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Greek historian, born at Chaeronea, Boeotia, in Greece, during the reign of the Roman Emperor Claudius.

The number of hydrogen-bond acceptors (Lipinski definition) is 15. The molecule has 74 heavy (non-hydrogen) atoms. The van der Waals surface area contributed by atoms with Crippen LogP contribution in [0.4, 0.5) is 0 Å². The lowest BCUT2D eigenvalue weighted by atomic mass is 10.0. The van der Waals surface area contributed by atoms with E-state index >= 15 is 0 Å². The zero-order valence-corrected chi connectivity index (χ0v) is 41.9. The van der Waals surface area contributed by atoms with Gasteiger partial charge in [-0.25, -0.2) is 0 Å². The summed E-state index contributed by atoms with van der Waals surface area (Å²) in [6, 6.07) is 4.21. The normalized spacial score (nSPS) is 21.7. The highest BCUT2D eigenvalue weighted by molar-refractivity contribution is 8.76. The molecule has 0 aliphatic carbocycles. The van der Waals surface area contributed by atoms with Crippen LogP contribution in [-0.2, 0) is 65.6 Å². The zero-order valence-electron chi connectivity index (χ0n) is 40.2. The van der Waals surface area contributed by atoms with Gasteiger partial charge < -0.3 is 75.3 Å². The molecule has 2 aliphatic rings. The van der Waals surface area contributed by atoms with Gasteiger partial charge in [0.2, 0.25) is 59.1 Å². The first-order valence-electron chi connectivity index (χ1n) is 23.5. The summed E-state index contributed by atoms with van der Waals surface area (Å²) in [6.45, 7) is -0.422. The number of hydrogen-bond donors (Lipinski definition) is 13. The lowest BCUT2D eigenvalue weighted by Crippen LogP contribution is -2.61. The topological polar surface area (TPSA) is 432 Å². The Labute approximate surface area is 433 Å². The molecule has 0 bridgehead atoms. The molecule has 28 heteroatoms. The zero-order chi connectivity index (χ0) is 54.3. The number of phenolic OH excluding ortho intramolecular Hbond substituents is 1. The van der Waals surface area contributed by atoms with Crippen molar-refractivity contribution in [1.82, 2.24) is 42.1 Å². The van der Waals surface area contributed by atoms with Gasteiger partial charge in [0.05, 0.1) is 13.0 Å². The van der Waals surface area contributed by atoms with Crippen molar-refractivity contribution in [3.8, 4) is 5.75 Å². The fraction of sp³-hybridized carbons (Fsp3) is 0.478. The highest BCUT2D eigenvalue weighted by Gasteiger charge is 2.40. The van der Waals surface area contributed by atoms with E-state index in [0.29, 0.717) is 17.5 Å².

His most important work is Lives of the Noble Greeks and Romans, a series of biographies of famous men, arranged in tandem to illuminate their common moral virtues or failings. The Parallel Lives, as they are also called, contain 23 pairs of biographies, each pair containing one Greek Life and one Roman Life; as well as 4 unpaired single Lives. Although Plutarch has sometimes been disparaged by later historians, he was not concerned with writing history, as such, but in exploring the influence of character - good or bad - on the lives and destinies of famous men. The remainder of his surviving oeuvre is loosely grouped together under the misleading title of Moralia. It is an eclectic collection of over one hundred essays including On the decline of the Oracles, On God's slowness to punish evil, On peace of mind and Odysseus and Gryllus, a humorous dialog between Homer's Ulysses and one of Circe's enchanted pigs.